More power. More fun. More bang for your buck. The P220 returns with a vengeance
Words Bunny Punia
Photography Sanjay Raikar


While exiting the last left oval before the straight started, I ducked down as much as my large frame allowed. Gunning the bike, I upshifted to fourth and could see the digital speedometer climb towards the 120km/h mark rapidly. At close to 130km/h, I shifted to fifth and by the time I was forced to brake hard for a left curve, the speedometer had registered 135km/h! For a rider weighing in at a quintal, these speeds are phenomenal on a short straight. Can the new Bajaj Pulsar 220 easily clinch back the crown for being the fastest Indian bike?

When launched two years ago, the P220 redefined the rules of performance biking in India. It also marked the debut of technologies and features never before seen on any domestic motorcycle. As an overall package, true to Bajaj’s traits, the 220 was also a fantastic value for money proposition. However, once Yamaha entered the Indian performance biking segment, they stole the crown from the Pulsar 220. Later, with TVS confirming the launch of the 180cc RTR, Bajaj had to act fast to reclaim its lost glory.

Starting on the outside, the firm’s design boffins have followed an all-black treatment seen on the bike’s new smaller capacity siblings too. The engine, the alloy wheels, the suspension and the chassis – everything is painted the colour of midnight. In our opinion this treatment goes a long way in adding more muscle and poise to the bike. The inclusion of a braided brake hose not only looks good, but also improves the feel under hard braking as there is next to no flexing of the steel hose. There is a slight change in the sticker work as well but we are left wondering what the big ‘F’ logo behind the front indicator means? The tyres remain the same, however, Bajaj officials claim they are now made of softer compound in order to aid grip around corners.

A major alteration, however, is between the bike’s wheels. The engine does away with the fuel injection system and in its place comes the biggest carburetor seen on any current Indian production bike – a UCAL UCD 32 Venturi unit. This is a major departure but Bajaj claims that the overall benefits in terms of getting more power and better fuel economy at a lesser cost compared to the FI unit made them incorporate this change. Other modifications like graphite coating of the piston’s skirt for reducing the friction between the block and the piston, a modified intake port, high lift cams, a larger resonator and a bigger catalytic converter aid in generating more power which is up by a PS to 21. These figures give the Pulsar 220 the best power-to-weight ratio in India. Bajaj also claims to have made the final gearing longer for a better top end.

Right then, with our test equipment strapped on, it wasn’t long before we realized that the carbureted Pulsar 220 managed better timings than its predecessor. Most importantly, the new bike bettered its previous iteration’s top speed by a fair margin. Naught to sixty comes up in 4.7 seconds and the ’09 220 flies past the 100km/h mark in just 13.1 seconds. With Aspi on board and a relatively short straight, that didn’t do full justice to the bike’s top end, our test equipment still showed a true 132.5km/h with the bike’s digital speedometer registering 142km/h! Needless to say, these numbers make the new Bajaj Pulsar 220 the quickest and the fastest production bike in the country today. Performance aside, the company also claims an improvement in the bike’s fuel efficiency by approximately five percent over the FI model, however, we couldn’t test the fuel economy due to a lack of time.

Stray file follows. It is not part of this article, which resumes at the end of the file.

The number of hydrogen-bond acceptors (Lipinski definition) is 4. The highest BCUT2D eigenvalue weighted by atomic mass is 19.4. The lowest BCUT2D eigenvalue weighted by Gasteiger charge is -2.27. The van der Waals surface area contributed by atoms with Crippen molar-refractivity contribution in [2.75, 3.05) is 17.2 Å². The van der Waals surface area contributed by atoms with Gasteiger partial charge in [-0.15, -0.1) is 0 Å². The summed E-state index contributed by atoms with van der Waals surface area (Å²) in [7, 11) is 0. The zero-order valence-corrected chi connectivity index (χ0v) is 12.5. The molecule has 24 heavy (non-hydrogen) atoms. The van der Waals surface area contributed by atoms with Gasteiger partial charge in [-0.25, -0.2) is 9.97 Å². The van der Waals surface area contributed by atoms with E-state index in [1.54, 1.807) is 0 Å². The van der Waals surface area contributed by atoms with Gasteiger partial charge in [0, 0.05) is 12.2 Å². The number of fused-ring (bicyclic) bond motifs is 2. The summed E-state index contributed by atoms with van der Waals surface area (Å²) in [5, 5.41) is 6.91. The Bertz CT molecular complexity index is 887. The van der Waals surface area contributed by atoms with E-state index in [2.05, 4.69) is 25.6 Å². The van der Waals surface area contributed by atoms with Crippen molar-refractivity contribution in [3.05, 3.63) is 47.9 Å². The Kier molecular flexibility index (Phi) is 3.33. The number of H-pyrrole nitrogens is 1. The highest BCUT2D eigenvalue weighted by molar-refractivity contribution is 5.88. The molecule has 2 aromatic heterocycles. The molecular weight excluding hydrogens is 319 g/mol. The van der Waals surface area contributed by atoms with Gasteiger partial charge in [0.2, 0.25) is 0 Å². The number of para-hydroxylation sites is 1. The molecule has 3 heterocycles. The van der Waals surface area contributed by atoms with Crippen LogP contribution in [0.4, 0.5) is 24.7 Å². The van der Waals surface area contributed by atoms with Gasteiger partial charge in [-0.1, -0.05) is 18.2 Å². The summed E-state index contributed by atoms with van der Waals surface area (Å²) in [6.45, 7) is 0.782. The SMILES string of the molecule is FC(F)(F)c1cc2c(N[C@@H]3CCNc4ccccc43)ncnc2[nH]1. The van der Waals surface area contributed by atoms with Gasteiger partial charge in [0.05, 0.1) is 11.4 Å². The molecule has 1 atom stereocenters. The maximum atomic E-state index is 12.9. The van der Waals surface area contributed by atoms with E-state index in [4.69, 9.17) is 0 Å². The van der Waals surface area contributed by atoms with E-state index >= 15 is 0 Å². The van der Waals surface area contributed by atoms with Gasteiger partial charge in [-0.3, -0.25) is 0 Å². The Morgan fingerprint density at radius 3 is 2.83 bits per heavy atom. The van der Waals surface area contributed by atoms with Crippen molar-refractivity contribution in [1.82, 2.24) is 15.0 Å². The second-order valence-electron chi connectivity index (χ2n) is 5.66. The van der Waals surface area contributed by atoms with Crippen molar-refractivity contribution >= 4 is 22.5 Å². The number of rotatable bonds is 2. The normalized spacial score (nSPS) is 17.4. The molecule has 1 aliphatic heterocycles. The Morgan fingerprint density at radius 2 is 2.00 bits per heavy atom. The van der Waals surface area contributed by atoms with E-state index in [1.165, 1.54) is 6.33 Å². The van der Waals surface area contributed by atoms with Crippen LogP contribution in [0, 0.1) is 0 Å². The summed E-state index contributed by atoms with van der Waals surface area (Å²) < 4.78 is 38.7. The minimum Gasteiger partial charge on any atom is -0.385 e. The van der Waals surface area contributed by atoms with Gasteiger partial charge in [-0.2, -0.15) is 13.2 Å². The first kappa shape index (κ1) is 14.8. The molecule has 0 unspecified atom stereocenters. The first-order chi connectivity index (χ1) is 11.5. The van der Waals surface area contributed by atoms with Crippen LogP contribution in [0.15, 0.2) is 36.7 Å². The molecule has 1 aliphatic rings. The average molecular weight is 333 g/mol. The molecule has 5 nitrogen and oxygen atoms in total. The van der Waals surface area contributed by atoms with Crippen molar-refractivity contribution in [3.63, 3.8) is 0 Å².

Even the grab rail and clip-ons match the all-black treatment of this colour option

Just like the chiselled logo on the tank, the numericals of the tacho too get same effect with a grey background

The latest 220 employs the biggest carb on an Indian bike. K&N lovers rejoice! The engine also gets temperature based ignition mapping and an auto choke function

Time and again, we have highlighted the 220’s weakness around the track. Although there hasn’t been a significant change in the bike’s chassis and suspension setup, some retuning, especially at the front has been done. We rode the bike for an hour around Bajaj’s test track at Chakan and could feel the softer compound tyres doing their duties well. However, the main stand played spoilsport and was done away with for the photo shoot. The tendency of the earlier 220’s front suspension to dive while braking hard has been somewhat reduced in the new version. However, we would like to reserve our judgment about the bike’s handling prowess compared to its main rivals until we pit it against the competition soon.

Saving the best for last, the biggest improvement, rather the reason I would recommend this machine to bike fanatics, is its discounted price. We knew the 220’s sticker price would be reduced, considering the bike is now minus an expensive FI unit, but what we heard is simply outrageous. The 2009 Pulsar 220 will retail for approximately ten big ones less than the current bike which, simply put, makes it a shattering value for money deal! This price makes the 220 almost rupees thirty grand cheaper than its main rival – more than enough reason for bikers to head to a Bajaj showroom and book one right away. The 220 was once the benchmark for performance bikes in India and unlike other manufacturers, Bajaj didn’t want to sit and relax on their laurels. Instead, they have decided to raise the bar higher and challenge themselves by delivering a product that is not only better looking and faster but economical to run as well as to own. So, does that mean the competition has been smoked already? Let’s wait and watch!'

Bike India Team – who has written posts on Bike India.

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